A development for the capability to screen a large group of people for anthrax-induced meningitis has recently been published in the Clinical Infectious Diseases journal.
Meningitis is one of the most fatal results of anthrax, and understanding how to test for and treat it is extremely important for preventing mistreatments and improving survival rates.
The current method of testing for meningitis, a lumbar puncture to test the spinal fluid, is not realistic for a setting in which numerous people have possibly come into contact with anthrax, and thus be susceptible to meningitis. The Centers for Disease Control and Prevention began looking for different ways to test for meningitis, beginning with anthrax medical documents from 1880 and reading through present-day findings, hoping to find information on meningitis links to anthrax — and ways to confirm meningitis from external symptoms.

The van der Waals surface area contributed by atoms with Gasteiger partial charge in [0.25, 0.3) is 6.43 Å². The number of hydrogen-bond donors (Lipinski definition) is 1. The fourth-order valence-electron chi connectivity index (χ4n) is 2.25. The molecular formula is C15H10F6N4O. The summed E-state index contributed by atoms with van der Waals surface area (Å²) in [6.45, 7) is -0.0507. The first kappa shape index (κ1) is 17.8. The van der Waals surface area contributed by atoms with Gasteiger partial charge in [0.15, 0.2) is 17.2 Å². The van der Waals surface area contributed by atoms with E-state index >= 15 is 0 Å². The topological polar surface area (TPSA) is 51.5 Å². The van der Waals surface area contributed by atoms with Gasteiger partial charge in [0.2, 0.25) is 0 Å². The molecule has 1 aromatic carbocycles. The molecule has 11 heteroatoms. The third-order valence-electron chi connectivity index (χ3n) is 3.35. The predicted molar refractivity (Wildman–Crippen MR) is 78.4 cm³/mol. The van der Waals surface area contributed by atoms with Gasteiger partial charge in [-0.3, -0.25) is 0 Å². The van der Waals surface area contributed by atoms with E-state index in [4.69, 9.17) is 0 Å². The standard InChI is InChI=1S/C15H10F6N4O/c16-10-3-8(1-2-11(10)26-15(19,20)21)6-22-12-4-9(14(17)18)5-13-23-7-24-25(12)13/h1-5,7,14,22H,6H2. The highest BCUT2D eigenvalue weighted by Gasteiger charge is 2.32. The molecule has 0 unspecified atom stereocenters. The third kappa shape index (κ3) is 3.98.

After reading through the literature, the CDC reported that if two of four symptoms were present — intense headache, changing mental health, meningeal indications or other neurological symptoms — that a victim can be assumed to most likely have meningitis. These findings will be extremely helpful in large-capacity crisis situations, where quick screening and treatment for meningitis are a race against the clock.